Gillian Hayes, Ph.D., Estrellita Principal Investigator, University of California, Irvine
Beyond the scientific merit, this project has been a learning experience for me, first as a pregnant woman and now as a new mother. I previously wrote about the challenges of recruiting in the NICU when my unborn child was “older” gestationally than the infants we were attempting to enroll in our study. My baby is now 15 weeks old and healthy as can be. We had an easy delivery with only 30 minutes of pushing and were then moved to the Mother-Baby unit; our hospital makes a point of caring for mother and baby together in one room with a shared nurse. Unfortunately, soon after after my son’s birth, I experienced serious complications that led to a blood transfusion and eventual re-admittance to the hospital. As a result, we were split apart as a mother-baby unit and we were treated as individuals when he was only days old.
It was at this point that the importance of treating a mother and her newborn as a unit really hit home for me. If I was sick, he couldn’t eat properly. If he was sick, I worried and it exacerbated my already delicate condition. Every medication I took showed up in his system several hours later.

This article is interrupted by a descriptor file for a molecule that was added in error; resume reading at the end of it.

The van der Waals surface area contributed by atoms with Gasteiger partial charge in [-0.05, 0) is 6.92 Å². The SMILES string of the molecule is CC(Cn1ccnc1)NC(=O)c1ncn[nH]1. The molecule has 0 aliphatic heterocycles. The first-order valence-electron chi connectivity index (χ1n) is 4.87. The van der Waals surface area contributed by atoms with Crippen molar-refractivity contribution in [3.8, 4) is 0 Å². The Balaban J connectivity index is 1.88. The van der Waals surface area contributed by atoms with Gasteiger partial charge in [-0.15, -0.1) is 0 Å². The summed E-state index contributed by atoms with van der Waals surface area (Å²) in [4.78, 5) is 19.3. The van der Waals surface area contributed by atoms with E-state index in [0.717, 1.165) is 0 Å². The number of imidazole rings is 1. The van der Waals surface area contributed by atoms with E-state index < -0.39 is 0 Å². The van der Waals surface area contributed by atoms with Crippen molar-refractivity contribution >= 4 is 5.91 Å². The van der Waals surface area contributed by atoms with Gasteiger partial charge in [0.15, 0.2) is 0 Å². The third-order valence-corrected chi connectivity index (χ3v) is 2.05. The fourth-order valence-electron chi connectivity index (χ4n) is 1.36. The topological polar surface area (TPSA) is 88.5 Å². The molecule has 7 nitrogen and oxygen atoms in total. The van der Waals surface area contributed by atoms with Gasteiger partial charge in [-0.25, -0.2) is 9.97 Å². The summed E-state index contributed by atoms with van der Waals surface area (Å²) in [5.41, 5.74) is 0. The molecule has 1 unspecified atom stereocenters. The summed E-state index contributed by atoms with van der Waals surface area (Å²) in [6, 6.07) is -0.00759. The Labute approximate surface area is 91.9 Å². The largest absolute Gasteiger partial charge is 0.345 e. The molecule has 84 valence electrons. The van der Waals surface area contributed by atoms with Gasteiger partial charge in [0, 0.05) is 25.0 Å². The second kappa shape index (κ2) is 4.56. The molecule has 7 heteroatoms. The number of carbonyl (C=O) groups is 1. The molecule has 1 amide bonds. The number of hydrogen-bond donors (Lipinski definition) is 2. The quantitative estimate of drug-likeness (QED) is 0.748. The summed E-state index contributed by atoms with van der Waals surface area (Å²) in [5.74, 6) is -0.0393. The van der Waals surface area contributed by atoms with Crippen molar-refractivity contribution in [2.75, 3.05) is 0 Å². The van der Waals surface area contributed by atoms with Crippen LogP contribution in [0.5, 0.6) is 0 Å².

My very sleep-deprived husband proved his worth as a father in those days. With our families far away, he first had to care for our son by himself while I was hospitalized and then had to care for both of us when I returned home. He used a low-tech (pen and paper) and elaborate (many columns, careful tracking) system for monitoring the intake of my pain and cardiac medications, blood pressure readings, and sleep as well as the baby’s eating and diapering. We eventually transferred these data into Excel and began to search for patterns.
Now that I am healthy, we continue to look for patterns – only now, my husband and I are using our team’s mobile app to record data. Estrellita enables this kind of pattern-searching by letting me examine the baby’s fussiness and my mood (common ODLs for all participants) alongside tables of the foods I eat and naps he takes. It also lets me check my mood and whether I am showing any signs of depression.
The thing I love best about the phone app? I can enter data at night in the dark without having to get out of bed, walk into the bathroom where there is light, and document something on paper (which is what we were doing before we started using Estrellita).
There is, of course, always room for improvement. Future generations of Estrellita should allow for more elaborate visualizations to compare data amongst different ODLs, much like the Chronology.MD concept of stories being told through the data. And, even better would be if more of these data could be collected automatically like in the dwellSense project, because I have also experienced how hard it is to have the time, energy, and brain power to track anything. There is still much work to be done!
Creative Commons photo by MightyBoyBrian.